Tools of the Trade
You may have never heard of a Hotsy, but Tom and Nate, my Vermont neighbors, certainly have. It is just one of hundreds of tools that are housed in their commercial garage just across the road from Floyd Skidmore’s place, the one with a front yard that looks like Old MacDonald’s farm, assuming that he lived in a used-car lot. It’s a carnival of plows, campers, brush hogs, pickups, tires, trailers, beefers, and goats, the latter often making forays into Tom’s garage, looking for a nice PVC pipe connector to gnaw on for lunch.
The Hotsy is a pressure washer with a twist. It is a large water heater powered by kerosene. Just press the trigger and you get instant hot water, great for cleaning trucks, pickups, bulldozers, and excavators. Tom picked it up for $200, refurbished it, and, with a twinkle in his eye, noted that a new one will run you $4,500. His garage has a well for changing oil that is kept dry by a sump pump. (The garage was built in a swamp years ago.) He has welders, grinders, sharpeners, drills, bits, wrenches, chop saws, air compressors, plumbing pipe, chain saws, washers, bolts, machine screws of every size, wire, gaskets, oil filters, a small office, and a STIHL calendar featuring a chain saw, a chopped motorcycle, and, of course, the girl. Outside, there are 200 tons of screened gravel, a sander, a small fortune in good topsoil, and a salt pit for storing the sand-salt combination that they use for doing driveways in winter. He plans on installing a septic system later this year and sprucing up the property with evergreens. I’ve seen Tom fix a hundred different things over the years, including bad taillights, generators that wouldn’t start, grumpy chain saws, and an old Jaguar that had stuck float valves in one of its carburetors. (He gently whacked the outside of the carburetor with a large wrench.) He’s used a Sawzall to free a large woman trapped after she fell through rotten decking around a log cabin; he’s winched his Ford pickup and mine out of countless mud holes and ditches; he’s repaired the ancient oil furnace in the basement of his farmhouse on sub-zero nights in a snake-infested dirt cellar; he can change the oil on everything from an excavator to a rototiller; and he can pull a lead ball out of a black powder rifle that misfired without shooting himself. He can also field dress a deer, hill a row of potatoes, disk a field, and drain the water from a cabin before winter sets in. He doesn’t like bats or spiders, although he once had to chase a colony of bats out of his living room with an old tennis racket, something that I remind him about at least once per year.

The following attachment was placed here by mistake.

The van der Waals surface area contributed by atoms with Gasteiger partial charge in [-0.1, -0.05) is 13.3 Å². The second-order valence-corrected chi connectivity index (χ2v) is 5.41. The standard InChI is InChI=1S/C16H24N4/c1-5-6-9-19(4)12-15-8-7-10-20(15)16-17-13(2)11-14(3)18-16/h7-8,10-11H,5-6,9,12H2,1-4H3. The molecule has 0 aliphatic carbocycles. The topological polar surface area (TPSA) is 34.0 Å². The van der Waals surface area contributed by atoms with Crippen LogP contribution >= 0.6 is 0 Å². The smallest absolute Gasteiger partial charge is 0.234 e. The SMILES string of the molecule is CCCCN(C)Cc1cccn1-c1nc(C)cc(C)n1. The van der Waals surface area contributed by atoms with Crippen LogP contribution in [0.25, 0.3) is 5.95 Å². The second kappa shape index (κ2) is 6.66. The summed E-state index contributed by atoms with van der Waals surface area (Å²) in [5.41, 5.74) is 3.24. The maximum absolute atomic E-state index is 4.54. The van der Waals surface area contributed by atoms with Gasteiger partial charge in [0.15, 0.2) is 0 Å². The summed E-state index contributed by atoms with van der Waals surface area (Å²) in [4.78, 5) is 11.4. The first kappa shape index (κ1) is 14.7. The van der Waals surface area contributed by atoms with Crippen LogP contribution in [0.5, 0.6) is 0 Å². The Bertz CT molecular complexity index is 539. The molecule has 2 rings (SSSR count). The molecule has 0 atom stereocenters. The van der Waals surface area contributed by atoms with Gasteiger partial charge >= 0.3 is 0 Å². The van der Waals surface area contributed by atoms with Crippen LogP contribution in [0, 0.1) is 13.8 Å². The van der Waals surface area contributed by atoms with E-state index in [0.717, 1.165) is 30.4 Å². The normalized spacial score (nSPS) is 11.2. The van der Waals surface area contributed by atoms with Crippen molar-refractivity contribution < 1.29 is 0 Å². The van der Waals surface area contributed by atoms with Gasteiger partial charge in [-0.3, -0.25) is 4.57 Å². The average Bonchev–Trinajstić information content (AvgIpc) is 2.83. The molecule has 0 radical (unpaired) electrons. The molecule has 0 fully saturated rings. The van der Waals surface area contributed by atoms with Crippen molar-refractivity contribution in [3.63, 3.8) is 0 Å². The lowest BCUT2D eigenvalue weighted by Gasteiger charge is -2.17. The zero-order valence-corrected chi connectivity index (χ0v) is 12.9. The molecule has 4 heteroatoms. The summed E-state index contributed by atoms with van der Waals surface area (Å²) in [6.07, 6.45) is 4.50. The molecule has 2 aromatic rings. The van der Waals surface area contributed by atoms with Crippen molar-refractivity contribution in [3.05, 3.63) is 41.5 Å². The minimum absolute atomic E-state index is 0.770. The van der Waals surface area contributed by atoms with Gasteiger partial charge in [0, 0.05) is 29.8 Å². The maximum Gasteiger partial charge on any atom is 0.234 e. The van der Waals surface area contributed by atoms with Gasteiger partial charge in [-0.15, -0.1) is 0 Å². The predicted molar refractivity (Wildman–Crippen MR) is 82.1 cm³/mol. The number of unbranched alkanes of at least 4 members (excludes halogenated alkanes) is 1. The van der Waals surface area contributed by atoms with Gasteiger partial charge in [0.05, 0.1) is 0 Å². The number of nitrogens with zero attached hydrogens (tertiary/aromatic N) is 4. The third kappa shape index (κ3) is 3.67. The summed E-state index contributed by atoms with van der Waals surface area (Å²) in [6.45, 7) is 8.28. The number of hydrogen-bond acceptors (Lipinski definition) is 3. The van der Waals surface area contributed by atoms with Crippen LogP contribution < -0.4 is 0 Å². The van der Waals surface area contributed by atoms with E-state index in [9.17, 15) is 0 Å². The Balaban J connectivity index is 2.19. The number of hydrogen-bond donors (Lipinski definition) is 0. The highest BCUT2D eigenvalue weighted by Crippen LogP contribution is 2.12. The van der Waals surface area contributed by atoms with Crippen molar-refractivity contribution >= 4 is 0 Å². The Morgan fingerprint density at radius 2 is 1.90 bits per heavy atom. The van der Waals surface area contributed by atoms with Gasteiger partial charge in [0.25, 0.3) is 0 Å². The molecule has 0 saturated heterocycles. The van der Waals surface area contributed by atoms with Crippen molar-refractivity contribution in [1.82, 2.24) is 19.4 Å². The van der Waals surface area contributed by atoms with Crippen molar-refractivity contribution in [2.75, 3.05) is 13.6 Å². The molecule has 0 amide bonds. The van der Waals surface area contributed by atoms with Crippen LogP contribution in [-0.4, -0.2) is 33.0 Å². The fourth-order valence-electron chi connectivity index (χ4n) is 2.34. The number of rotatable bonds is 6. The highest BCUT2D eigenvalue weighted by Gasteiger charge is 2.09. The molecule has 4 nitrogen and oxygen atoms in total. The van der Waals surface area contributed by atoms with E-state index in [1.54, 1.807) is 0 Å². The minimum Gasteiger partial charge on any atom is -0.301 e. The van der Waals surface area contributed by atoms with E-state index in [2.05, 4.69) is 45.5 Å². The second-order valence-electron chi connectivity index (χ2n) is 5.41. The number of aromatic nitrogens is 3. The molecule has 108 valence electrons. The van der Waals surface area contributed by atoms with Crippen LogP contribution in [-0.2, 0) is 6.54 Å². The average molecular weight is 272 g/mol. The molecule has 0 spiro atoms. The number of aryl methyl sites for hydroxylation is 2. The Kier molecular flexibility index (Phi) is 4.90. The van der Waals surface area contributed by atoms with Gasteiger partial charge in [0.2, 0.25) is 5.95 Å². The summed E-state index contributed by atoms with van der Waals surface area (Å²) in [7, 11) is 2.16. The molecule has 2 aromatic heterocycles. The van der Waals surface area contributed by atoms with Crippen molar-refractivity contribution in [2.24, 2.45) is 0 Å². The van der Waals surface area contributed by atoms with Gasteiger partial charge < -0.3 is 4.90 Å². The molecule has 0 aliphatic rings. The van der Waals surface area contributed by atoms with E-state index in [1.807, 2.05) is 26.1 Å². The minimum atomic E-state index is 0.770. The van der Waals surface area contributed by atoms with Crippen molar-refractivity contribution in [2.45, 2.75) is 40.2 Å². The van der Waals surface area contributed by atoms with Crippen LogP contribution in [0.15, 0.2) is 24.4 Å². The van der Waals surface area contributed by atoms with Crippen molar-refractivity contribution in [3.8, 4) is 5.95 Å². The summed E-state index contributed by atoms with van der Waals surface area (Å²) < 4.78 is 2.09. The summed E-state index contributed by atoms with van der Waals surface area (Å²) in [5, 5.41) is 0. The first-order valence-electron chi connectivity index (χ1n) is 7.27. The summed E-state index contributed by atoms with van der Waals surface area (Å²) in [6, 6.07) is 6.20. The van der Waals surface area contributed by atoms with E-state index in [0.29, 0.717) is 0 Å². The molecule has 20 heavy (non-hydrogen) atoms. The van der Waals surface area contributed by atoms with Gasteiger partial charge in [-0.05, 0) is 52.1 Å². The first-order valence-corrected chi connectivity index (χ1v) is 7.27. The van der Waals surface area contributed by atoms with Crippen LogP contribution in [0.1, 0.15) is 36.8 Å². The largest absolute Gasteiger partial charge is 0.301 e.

More than 20 years ago, I was having trouble with my International 404, a large mule of a tractor that was about as easy to turn as an oil tanker. It wouldn’t start, so I called Salem Farm Supply for help. The repair guy showed up, cleaned the battery posts in 2 minutes flat using a battery post brush, started up the tractor, and charged me $65. Since then, that brush has been my favorite tool. I have saved the day numerous times when guests at the farm could not start their cars on Sunday afternoon or when an old jalopy sitting in my barn wouldn’t start even after the spring battery charge. For less than $10, this tool makes me look like an expert.
The right tool, however, is mostly a modern invention. Even as a kid on the farm, I remember when a hammer, pliers, wire, baling twine, a screwdriver, and a crowbar took care of most in-the-field repairs, like when the baler was delivering broken bales or the plow on a pickup would not lower properly. Today, we depend on the right tool for the job; back then, we depended mostly on confidence. I have watched Tom’s son Nate do the near impossible: replace hard-to-reach hydraulic hoses on a backhoe or loosen up a frozen bolt the width of a bread plate. Most of us would give up before we got started.
One August evening a dozen years ago my oldest daughter, Whitney, took off down the road on her pink and white bicycle, handlebar streamers afloat as she passed our neighbor’s henhouse, and then disappeared down the narrow dirt road. I waited a bit, figuring that she needed to have a good head start, and then finally started up the red Ford 150 and headed out toward New York State. I found her a few miles away, down on the flats between hay fields. Twilight was coming, a dog was barking, and she was stopped by the side of the road, the bike hidden in the long grass. I drove by, turned around, and came back. I put her bike in the flatbed and she hopped in. We drove back home without a word spoken. Sometimes one is not given the right tools to deal with what life has to offer. You just do your best, like the old farmer with nothing more than a hammer, pliers, and the confidence that things will turn out right.